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Bennett Construction’s Royal College of Surgeons educational hub was chosen as the Public Choice for ‘Building of the Year 2018’ in the RIAI Irish Architectural Awards.
The new academic and educational hub for the Royal College of Surgeons Ireland at No 26 York Street, Dublin is a highly complex mix of spaces on a compact urban brownfield site, which includes advanced simulated environments for clinical and surgical training as well as a new library, auditorium and sports facility. The client brief for the redevelopment of the building called for the structure to be flexible and adaptable and constructed in materials of high quality.
Bennett Construction Limited (BCL) has a strong track record in the delivery of projects in city centre locations and was appointed as the Assigned Builder and Project Supervisor for the Construction Stage (PSCS) on the development following a single stage tendering process. BCL then appointed a strong, dedicated team to deliver the project. BCL is accredited to ISO 9001, 14001 and OHSAS 18001 and these operational systems were put in place to manage the project.
The project featured in an RTE documentary, ‘Dermot Bannon & The Big Build’, which was first broadcast in October 2017.
The gross floor area is approximately 12,000 sq m and was constructed primarily of an in-situ concrete frame with structural steel elements incorporated from basement minus four (B-4) to the fifth floor. The building comprises a state of the art surgical and clinical training suite containing a flexible wet lab, mock operating theatre, clinical training wards, standardised patients’ rooms and task training rooms. A simulation centre is laid out over three floors of the 10-storey building, where students have access to a surgical and training suite with clinical skills labs, the mock operating theatre and clinical training wards.
To meet the brief, the building included a 540-seat auditorium, a library spanning three floors with 500 study spaces, a sports hall and fitness suite. Construction started in 2014 and was completed in mid-2017. The site environs adjacent to St Stephens Green encountered traffic restrictions in terms of routes available and the management and coordination of over 300 workers on site during the peak. The main vehicular access to the site was via Cuffe Street – a mainly residential street. BCL utilised part of the existing car park as an accommodation and compound area. Part of the work scope included upgrades along both sides of York Street with phased path closures to accommodate the works. BCL used a dedicated logistical team to ensure that deliveries and removals were controlled, keeping local residents informed of activities at all times.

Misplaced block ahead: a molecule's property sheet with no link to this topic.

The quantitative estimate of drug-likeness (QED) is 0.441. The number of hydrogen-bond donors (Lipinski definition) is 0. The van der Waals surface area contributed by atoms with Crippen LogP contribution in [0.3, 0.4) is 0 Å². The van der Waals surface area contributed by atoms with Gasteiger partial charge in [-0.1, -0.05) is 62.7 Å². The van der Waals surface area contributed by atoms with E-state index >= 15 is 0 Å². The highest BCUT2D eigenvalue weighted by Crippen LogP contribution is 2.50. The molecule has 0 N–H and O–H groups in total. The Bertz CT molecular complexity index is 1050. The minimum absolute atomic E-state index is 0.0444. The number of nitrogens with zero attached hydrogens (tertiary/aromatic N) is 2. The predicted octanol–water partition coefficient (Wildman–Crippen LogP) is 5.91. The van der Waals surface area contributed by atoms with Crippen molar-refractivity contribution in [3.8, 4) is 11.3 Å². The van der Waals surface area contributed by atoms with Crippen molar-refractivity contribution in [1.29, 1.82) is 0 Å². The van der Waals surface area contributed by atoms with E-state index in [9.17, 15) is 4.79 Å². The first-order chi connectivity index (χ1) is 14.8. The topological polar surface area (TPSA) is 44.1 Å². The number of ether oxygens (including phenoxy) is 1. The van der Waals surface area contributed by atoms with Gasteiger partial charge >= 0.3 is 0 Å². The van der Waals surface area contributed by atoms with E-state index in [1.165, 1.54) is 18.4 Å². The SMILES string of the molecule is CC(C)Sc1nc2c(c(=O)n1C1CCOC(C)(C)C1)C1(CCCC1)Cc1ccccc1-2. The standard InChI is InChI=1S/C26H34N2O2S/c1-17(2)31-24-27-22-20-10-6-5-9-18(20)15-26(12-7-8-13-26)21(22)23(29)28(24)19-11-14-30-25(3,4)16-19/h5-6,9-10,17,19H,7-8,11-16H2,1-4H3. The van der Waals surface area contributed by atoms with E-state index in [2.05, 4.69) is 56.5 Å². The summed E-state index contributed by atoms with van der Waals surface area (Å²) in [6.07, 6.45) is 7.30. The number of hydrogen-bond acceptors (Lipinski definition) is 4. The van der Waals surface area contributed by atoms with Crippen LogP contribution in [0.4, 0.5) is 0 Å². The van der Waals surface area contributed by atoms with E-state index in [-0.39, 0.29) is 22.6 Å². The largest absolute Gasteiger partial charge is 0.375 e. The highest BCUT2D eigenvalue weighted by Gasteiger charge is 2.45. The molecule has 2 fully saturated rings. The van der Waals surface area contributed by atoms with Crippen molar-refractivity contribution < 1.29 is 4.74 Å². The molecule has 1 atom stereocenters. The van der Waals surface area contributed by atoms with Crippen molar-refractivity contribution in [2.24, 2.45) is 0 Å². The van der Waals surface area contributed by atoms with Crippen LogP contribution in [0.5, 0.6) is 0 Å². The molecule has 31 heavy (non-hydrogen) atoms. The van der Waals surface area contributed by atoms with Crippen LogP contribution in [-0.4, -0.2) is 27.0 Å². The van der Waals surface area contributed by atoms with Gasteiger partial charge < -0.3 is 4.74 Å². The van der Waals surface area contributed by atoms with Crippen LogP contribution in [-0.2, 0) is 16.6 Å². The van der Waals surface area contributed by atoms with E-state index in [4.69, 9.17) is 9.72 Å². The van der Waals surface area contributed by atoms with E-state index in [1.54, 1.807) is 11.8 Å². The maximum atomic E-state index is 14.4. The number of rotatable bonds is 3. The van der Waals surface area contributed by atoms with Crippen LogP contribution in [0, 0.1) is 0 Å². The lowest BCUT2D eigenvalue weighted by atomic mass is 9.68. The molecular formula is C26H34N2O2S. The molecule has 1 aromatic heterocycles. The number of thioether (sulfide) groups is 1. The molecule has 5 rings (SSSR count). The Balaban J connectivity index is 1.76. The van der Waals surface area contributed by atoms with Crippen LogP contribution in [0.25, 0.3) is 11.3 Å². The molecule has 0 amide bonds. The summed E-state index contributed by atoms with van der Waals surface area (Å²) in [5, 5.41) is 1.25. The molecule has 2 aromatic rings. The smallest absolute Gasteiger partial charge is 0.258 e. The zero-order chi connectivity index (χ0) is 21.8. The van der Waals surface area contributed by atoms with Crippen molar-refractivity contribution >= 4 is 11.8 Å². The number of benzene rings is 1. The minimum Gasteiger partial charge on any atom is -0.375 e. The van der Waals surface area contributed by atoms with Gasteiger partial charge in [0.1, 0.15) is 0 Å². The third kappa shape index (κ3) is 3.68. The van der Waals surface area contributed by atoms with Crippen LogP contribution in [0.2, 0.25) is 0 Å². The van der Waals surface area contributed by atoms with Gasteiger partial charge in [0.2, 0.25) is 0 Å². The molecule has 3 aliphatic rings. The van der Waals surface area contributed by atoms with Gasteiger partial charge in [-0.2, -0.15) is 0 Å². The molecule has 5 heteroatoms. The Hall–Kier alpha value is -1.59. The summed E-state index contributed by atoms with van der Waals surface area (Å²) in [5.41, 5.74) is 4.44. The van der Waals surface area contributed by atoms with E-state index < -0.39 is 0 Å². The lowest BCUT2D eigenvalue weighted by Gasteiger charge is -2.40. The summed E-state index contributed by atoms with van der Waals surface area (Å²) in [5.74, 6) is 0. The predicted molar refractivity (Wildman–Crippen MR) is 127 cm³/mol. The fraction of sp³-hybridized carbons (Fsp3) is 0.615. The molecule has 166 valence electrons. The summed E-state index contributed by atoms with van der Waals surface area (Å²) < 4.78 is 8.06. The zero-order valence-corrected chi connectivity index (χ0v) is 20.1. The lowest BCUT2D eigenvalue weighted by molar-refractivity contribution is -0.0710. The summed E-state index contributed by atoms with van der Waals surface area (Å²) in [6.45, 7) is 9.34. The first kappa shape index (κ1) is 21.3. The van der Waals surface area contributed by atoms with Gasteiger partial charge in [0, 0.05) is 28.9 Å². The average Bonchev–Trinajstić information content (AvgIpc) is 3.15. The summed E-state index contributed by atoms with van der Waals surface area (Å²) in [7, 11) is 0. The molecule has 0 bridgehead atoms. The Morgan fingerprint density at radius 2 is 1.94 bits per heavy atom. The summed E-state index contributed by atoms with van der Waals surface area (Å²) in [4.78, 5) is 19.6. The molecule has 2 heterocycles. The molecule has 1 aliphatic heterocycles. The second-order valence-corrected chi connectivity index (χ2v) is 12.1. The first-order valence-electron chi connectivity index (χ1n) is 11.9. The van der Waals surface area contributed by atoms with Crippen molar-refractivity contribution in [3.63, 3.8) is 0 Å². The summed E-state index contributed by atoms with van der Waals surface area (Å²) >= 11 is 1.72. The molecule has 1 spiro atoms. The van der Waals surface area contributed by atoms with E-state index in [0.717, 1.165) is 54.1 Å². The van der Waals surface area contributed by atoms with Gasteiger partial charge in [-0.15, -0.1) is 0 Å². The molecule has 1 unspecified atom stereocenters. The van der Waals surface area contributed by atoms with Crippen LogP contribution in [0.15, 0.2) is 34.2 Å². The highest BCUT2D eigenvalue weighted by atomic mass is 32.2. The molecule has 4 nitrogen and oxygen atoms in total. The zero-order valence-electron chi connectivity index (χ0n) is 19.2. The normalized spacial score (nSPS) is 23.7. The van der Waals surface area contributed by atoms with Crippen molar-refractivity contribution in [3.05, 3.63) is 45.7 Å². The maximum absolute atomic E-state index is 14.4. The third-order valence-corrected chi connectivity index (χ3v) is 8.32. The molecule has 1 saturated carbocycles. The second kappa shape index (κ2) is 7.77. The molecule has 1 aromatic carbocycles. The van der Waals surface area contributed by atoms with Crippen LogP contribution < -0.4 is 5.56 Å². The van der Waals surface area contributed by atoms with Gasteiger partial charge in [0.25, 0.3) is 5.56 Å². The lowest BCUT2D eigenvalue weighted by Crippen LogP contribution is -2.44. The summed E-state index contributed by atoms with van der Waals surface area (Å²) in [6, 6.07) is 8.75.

“There were many logistical challenges,” says William McLaughlin, Project Manager, BCL. “It was a city centre site that’s not designed for construction traffic, but our dedicated logistics manager kept things moving.”
The original basement box footprint had sat idle for a number of years and was to form the basis of the new development. The basement was extended laterally by over 10 metres, and the existing intermediate floorplates that were propping the east wall were removed to facilitate reconfigured stacked, double-height spaces.
BCL placed a 20-tonne mobile crane in the basement until such time as they could create a suitable base for the tower crane. The base of this crane was below the attenuation tank which was constructed below the basement -4 level. Full depth concrete secant piles were planned to bore through the overburden and rock to approximately 1.5m below formation level.
Significant temporary works and careful sequencing with permanent works were required to construct the basement extension and alterations.